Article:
How to Calculate Data Proportions and Find the Center in R - dummies

# How to Calculate Data Proportions and Find the Center in R

After you have the data table with the counts, you can use R to easily calculate the proportion of each count to the total simply by dividing the table by the total counts. To calculate the proportion of manual and automatic gearboxes in the dataset cars, you can use the following code:

```> amtable/sum(amtable)
auto manual
0.40625 0.59375```

Yet, R also provides the prop.table() function to do the same. You can get the exact same result as the previous line of code by doing the following:

`> prop.table(amtable)`

You may wonder why you would use an extra function for something that’s as easy as dividing by the sum. The prop.table() function also can calculate marginal proportions.

In statistics, the mode of a categorical variable is the value that occurs most frequently. It isn’t exactly the center of your data, but if there’s no order in your data — if you look at a nominal variable — you can’t really talk about a center either.

Although there isn’t a specific function to calculate the mode, you can get it by combining a few tricks:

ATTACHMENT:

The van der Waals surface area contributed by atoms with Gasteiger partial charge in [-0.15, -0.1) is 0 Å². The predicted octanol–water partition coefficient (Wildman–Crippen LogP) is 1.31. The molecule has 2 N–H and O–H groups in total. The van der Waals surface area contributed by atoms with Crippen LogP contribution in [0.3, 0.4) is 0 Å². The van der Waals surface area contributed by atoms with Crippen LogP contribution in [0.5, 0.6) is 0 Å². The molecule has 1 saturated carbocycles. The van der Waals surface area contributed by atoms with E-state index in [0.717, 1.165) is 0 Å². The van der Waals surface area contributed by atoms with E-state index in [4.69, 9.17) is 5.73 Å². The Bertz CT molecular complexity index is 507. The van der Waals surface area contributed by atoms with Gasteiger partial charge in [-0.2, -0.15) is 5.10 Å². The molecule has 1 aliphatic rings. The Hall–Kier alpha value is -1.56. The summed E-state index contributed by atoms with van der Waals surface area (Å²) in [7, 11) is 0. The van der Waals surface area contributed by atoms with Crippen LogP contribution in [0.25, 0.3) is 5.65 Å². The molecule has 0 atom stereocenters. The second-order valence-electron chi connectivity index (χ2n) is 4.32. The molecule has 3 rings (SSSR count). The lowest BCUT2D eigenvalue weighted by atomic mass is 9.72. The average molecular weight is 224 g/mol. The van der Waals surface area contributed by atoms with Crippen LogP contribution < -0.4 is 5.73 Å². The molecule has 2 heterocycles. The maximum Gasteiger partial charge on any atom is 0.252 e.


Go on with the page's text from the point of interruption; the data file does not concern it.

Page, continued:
1. To get the counts for each value, use table().

2. To find the location of the maximum number of counts, use max().

3. To find the mode of your variable, select the name corresponding with the location in Step 2 from the table in Step 1.

So, to find the mode for the variable am in the dataset cars, you can use the following code:

```> id <- amtable == max(amtable)
> names(amtable)[id]
 "manual"```

The variable id contains a logical vector that has the value TRUE for every value in the table amtable that is equal to the maximum in that table. You select the name from the values in amtable using this logical vector as an index.

You also can use the which.max() function to find the location of the maximum in a vector. This function has one important disadvantage, though: If you have multiple maximums, which.max() will return the position of the first maximum only. If you’re interested in all maximums, you should use the construct in the previous example.